iPhone: the opportunity cost


iphone

I bought the iPhone for $200 from Apple, I know now it sells for $100 at Walmart now – don’t rub it on me that’s electronic product depreciation.

iPhone had advertised that I can do turn by turn directions in NY, so behold I was headed for a destination I had never bothered to check the directions with my host. As I walked in the village to arrive at his home using my guide; suddenly dropped the bars to none. There I stood at the corner of the Manhattan busy crossroads, people pushing and shoving me to make way for themselves while I hunted for the coveted signal raising my hand high up in the air. No bars but the yellow cabs did arrive at my footstep. Sardar cabbies zipped by calling me Sardar. Then a beautiful crossing guard came by me noticing the traffic jam I was causing.

“What are you waiting for sir?”

“Err, I am waiting for my phone to catch the signal so that I can get my directions”.

“Where are you going sir”, she shot back with frustration.

“95 Morton!”

“Walk up to the next block and make a right – that’s 95 Moron – i mean Morton”.

That’s when it occurred to me that I could have asked anybody instead of waiting there to get the signal. Now it all makes sense that cabbys called me Sardar – reminds me of the joke where the Buntas family got stranded on the escalator.

It was that get-together where my friend who was quick to name the movie, singer and musician for the song hummed by anybody in the group. Any song where they had no answer looked up to her to fetch the results, she quite often did by relating the song to the musician by the tune and then associating the singer to the song and finally the movie itself – it took a minute sometimes but she would get the answer, then there was huge excitement – moment we found the solution with the anticipated wait but this time it was my turn to slyly pull my iPhone and google the song and bring up all the information in seconds and all they said was “aww that’s right” and I am the one who once asked what’s the meaning of Arth while playing dumb charades.

Life has become very easy for me these days, never have to scratch my head (good this may lead to the cure of alopecia) for not remembering anything, everything can be googled that very instant. My memory has grown inversely proportional to the iPhone memory. My very best train buddy now does not speak to me anymore as we are both sitting next to each other while chatting with some distant friend. The only time we talk is to curse the network which gets dropped intermittently from MetroPark to Newark. Apparently this is good in cases when my wife calls and the call drops or so do I say to her all the time.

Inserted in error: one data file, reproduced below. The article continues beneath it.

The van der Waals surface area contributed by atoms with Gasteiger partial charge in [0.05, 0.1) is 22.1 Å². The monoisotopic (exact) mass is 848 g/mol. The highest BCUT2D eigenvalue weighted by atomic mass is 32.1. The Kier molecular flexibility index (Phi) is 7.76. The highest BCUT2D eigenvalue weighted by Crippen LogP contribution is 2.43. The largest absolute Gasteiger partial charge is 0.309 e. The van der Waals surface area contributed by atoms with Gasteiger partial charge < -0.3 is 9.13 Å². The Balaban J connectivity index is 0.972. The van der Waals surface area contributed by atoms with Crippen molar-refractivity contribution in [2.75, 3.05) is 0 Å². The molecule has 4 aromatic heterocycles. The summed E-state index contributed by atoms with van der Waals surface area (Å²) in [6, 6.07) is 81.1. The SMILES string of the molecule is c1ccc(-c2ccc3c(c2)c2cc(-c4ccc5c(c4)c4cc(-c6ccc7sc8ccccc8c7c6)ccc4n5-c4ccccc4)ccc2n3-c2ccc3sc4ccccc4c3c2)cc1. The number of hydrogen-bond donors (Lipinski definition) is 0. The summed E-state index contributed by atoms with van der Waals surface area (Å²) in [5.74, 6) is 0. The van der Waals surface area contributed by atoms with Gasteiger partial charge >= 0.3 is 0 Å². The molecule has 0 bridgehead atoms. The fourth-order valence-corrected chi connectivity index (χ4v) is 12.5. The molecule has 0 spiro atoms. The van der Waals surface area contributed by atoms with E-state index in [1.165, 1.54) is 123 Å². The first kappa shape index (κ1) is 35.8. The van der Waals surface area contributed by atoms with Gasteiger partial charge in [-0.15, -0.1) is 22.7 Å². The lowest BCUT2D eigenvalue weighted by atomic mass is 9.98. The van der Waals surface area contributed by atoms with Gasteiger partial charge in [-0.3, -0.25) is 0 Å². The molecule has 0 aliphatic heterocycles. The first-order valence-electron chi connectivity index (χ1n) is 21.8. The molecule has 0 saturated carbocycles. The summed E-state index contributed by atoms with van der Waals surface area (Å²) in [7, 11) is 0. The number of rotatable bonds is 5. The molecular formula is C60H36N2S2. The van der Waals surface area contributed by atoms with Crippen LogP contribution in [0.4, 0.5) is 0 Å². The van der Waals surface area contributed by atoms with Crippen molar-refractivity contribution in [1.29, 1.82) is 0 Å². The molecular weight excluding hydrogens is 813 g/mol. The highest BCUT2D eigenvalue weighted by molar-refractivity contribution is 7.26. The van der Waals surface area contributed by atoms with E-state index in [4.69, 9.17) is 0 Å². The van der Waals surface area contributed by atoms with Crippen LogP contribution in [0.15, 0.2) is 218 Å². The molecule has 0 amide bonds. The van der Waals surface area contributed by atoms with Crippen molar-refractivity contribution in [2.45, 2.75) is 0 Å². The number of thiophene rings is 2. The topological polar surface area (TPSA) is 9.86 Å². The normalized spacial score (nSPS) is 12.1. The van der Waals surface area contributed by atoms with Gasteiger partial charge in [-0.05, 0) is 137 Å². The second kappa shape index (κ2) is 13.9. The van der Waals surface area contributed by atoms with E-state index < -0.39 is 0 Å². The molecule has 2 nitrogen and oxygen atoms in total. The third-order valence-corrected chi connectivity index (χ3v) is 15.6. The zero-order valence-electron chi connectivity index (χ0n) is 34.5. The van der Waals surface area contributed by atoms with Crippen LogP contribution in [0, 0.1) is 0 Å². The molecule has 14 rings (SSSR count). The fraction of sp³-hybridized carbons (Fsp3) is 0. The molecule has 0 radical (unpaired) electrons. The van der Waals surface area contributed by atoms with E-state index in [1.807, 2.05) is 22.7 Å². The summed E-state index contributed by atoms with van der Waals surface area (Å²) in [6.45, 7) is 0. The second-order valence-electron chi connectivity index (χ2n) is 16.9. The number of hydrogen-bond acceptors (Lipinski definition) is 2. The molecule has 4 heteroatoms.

I was watching a baseball game of my son – with my SLR camera set on to capture the best shot he can give. Then my iPnone beeped, there it as a tweet from my friend whom I had never met. I popped open the tweet to read his message that today he had huge problem using the bathroom as his toilet clogged. That’s when my wife yelled that our Sunny had hit a home run, was so engrossed reading his tweet, did not feel the slap on my wrist either. Looked up after the huge commotion my son was running down to the home plate. Excited I yelled at him good job and asked him to pose for the camera, say cheese!

Having repented missing my son’s first home run, I googled to find what were the chances that I would catch a glimpse of my son making yet another home run, the results came back – with the ball coming from the coach pitching machine at 30 mph with the same hyperbole and my son making the contact at sweet spot with his optimal swing and full energy level in the game; the chances were 0.007 for this season – there I had missed my perfect shot; yes there is an app for that!

Finally I was practicing catch with my son on the baseball field, was getting impressed by his throws and catch he caught in his little mitt ball after ball. That’s when, you guessed it right, my phone buzzed, as a humble slave I picked it up yet again, scrolling through my email, heard by son  yell ‘heads up papa’, smack came the ball on my nose, landed up in the emergency room escorted by my family with a bloody nose and ruptured cartilage. I recovered from the ordeal of pain and pain-killers – my son stood on my face as I watched through my swollen eyes ‘Sorry papa! I missed it’, I think he wrongly phrased the sentence, but I asked him anyways with guilt “Did you mean the iPhone?”

p.s: No iPhones were hurt in making this story.

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